After a flashy offseason back in the winter of 2014, the Chicago White Sox looked poised to burst out of their 1.5-year ‘rebuild’ in exciting fashion.
But we all know how that went.
The Sox from a year ago had far too many flaws. They didn’t defend well enough, needed help ‘bridging the gap’ in the bullpen, had the gigantic flop that was Jeff Samardzija in the rotation, and just couldn’t hit. And while one big acquisition wasn’t going to solve all of the team’s problems, they certainly did need an impact player or two brought aboard. Ideally that guy would be a third baseman, which seemed to be the biggest of the holes that needed filling.
So it made all the sense in the world when General Manager Rick Hahn went out and worked his way into a three-team deal with the Los Angeles Dodgers, who got prospects Micah Johnson, Trayce Thompson and Frankie Montas, while the rebuilding Cincinnati Reds shipped shipped star third baseman Todd Frazier to the south side.
He’d finally bring a competent glove and bat to the south side, a luxury the Good Guys haven’t had at the hot corner since the Joe Crede days. But the Johnson-Thompson-Montas package was significant, especially considering all three guys were Major League-ready, or at least close, for a club that has struggled to produce from within their organization for years.
With that being said, Frazier is proving to be a completely worthwhile acquisition.
Considering Frazier checks all of the following off the ‘Sox Needs’ list, he was pretty much the perfect fit…
- He rakes
- He defends
- He leads
- He vibes
In a sport that is becoming more of a numbers game by the day, it’s easy to overlook the off-the-field intangibles that a club needs. And while the biggest positives to Frazier are certainly what he does on the field, you can’t underestimate the value presented by the leadership and seemingly fun vibes he brings to the team. I can’t see anyone that follows this team closely disagreeing with that. He’s garnered non-stop praise in that regard from coaches and teammates and it definitely seems to myself, the outside observer and fan, that his presence adds a lot to the team that you can’t measure in numbers.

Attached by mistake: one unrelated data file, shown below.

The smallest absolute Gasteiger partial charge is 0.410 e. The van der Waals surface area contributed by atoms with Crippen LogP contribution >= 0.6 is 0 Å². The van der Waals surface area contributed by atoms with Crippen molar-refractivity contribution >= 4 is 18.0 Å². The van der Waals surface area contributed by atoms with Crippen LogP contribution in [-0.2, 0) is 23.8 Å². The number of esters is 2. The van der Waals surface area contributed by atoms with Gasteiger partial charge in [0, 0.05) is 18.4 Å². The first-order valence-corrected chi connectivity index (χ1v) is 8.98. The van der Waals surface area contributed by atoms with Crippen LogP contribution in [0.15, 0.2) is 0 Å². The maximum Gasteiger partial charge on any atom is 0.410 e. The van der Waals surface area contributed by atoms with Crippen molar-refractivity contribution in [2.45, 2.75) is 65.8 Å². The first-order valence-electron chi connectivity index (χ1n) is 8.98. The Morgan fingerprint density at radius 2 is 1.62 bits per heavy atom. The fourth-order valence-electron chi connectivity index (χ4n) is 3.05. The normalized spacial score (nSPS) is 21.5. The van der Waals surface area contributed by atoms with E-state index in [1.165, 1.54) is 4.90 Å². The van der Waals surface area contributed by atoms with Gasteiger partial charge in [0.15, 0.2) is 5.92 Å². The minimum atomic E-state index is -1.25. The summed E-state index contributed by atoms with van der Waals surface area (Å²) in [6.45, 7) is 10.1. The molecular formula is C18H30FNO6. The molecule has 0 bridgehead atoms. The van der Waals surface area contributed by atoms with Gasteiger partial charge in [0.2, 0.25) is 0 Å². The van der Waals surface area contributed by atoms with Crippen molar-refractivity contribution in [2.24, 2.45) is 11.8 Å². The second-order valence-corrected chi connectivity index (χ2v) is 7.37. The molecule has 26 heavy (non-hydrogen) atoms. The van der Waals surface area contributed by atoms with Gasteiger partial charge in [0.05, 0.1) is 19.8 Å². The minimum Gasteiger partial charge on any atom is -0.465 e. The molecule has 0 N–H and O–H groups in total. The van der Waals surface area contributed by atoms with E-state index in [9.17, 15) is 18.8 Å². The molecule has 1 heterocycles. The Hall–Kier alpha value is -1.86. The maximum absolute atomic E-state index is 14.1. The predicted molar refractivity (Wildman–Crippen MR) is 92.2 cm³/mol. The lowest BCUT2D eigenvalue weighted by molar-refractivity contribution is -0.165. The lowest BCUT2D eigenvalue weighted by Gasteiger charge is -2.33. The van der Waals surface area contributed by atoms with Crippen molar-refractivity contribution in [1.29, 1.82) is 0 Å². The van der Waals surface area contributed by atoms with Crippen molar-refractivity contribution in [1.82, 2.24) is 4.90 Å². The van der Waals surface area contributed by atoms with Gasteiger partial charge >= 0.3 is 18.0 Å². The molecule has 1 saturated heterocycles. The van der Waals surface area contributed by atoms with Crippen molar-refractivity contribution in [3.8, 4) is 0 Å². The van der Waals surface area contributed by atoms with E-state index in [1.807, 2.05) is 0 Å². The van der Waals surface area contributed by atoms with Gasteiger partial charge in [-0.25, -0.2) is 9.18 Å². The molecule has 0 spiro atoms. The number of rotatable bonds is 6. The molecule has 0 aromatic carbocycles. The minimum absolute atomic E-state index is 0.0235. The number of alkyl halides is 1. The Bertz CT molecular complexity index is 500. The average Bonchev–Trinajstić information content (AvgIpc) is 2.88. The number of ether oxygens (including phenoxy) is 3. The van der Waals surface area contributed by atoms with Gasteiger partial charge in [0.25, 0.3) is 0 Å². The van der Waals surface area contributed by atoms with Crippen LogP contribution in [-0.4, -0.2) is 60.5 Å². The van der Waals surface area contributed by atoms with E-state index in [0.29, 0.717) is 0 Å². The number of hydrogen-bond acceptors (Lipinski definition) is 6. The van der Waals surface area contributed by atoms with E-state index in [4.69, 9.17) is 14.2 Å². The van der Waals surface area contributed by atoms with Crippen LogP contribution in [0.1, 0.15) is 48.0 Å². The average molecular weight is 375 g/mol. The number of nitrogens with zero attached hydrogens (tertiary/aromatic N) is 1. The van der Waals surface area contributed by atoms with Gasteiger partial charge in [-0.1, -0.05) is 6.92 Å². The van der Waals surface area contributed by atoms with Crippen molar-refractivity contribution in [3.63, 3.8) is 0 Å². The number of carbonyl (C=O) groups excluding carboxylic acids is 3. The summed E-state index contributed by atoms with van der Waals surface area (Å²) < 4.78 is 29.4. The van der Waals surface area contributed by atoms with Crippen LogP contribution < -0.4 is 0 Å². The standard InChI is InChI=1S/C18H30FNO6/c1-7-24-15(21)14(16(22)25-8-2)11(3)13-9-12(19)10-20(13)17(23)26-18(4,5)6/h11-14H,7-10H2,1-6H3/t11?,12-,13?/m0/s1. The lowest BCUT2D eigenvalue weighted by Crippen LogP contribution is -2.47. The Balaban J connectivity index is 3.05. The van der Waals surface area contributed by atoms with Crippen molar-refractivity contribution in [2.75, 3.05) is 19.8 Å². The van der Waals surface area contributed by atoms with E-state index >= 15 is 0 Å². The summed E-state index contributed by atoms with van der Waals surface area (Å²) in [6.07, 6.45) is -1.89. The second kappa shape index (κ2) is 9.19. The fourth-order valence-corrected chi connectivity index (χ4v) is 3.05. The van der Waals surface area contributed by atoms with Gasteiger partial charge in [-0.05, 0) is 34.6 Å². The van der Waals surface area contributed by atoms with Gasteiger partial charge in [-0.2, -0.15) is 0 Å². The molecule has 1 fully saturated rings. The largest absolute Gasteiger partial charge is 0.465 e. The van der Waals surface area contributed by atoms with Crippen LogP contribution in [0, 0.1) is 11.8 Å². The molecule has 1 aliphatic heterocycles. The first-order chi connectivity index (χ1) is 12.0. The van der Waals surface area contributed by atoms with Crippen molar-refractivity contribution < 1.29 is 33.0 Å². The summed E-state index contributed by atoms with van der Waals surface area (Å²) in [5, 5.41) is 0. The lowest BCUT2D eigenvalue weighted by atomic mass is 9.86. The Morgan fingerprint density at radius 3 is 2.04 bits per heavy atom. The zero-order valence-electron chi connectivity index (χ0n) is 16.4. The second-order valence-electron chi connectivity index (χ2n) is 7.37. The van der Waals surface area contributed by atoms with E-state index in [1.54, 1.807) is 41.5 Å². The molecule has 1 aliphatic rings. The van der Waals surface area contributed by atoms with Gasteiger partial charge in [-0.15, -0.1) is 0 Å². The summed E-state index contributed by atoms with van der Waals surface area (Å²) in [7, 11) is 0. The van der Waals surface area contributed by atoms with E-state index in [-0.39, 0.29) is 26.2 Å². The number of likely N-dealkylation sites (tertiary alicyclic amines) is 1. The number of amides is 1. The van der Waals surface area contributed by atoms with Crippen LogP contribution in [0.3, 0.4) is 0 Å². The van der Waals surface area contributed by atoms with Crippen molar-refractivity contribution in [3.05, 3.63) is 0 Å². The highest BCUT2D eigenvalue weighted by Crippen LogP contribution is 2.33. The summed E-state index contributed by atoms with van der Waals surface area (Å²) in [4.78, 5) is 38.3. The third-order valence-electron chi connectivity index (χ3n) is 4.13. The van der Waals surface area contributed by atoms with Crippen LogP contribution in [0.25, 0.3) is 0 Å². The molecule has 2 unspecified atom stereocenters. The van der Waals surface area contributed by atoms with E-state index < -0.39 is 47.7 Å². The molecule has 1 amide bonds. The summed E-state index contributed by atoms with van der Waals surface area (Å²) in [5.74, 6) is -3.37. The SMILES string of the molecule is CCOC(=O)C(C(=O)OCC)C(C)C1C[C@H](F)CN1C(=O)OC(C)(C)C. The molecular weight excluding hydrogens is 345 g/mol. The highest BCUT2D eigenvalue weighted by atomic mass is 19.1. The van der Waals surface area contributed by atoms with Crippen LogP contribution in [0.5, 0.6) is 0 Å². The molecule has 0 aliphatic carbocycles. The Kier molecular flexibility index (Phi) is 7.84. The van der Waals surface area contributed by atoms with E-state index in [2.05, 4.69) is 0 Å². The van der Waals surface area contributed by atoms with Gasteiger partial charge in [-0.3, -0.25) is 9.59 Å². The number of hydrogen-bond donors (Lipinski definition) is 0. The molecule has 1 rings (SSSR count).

But the numbers are what’s most important, and Flava Fraz’s numbers certainly pass the test.
Yes, he’s only hitting .228 through a little over one quarter of the season. I bring that up first and foremost because it’s really the only aspect of his game from the first six weeks of the season that you can nitpick at. But if anything, I think that number is encouraging.
Hear me out: .228 is low, but…
- It’s on the way up
- He’s drawing walks
- He’s cut down the strikeouts
- His BAbip is .207
While .228 isn’t impressive, it is better than straddling the Mendoza line (.200), which Frazier was for awhile. And that recent increase in average is a trend to be trusted, as his batting average on balls in play (BAbip) is .207, well below the usually-league-average ~.300 line.
BAbip is often used as an excuse for a player that doesn’t hit well, as it was for Austin Jackson when he was making a lot of hard hit outs early in the season. Yes, a jump in his average was to be expected, but that operates under the assumption that A.Jax was going to keep squaring the ball up going forward. It’s a more reliable metric when discussing someone like Frazier who, simply put, is actually a good hitter whom you can expect to hit the ball hard with regularity.
So while 20.7% of the balls Frazier is hitting are falling in for knocks thus far, we’ve all seen him making good contact consistently outside of a quick slump or two, so it’s definitely fair to trust that number will wind up much closer to his 28.3% career mark.
He’s a .255 career hitter, so even if he can just be get up to the .240-.250 range, the other trends in his offensive production will render that totally competent.
Todd is both striking out below his career rate — (18.3% compared to 20.9%) and drawing walks above his career rate — (11.4% compared to 7.8%). Oh, and the production has been there at least as much as advertised. He’s tied for first in the American League in home runs and tied for fourth in RBI.
Factor in all expected regression and/or improvement across all facets of his offensive output, and barring a statistically significant and extended slump (or hot streak, for that matter), we should be able to expect something around a .240/.330/.500 slash-line (which would be good for an .830 OPS), and that’s not even being overly optimistic.
Todd Frazier is producing runs for the Sox’ offense. Todd Frazier is helping the Sox’ pitchers prevent runs. And while doing so, Todd Frazier is also helping the team vibe and mesh together as a cohesive winning unit.
As I mentioned near the top of this post, no one acquisition was going to solve all of the team’s problems. And as good of a fit as Frazier has been, that has proven to be true. The Sox’ roster still needs help, but considering that he’s still under team control through next season and the great fit both on and off the field he’s appearing to be, Rick Hahn may have pulled off the move of the 2015-16 offseason in bringing The Todd Father to the Pale Hose.
Photo Credit: Tom Pennington, Getty Images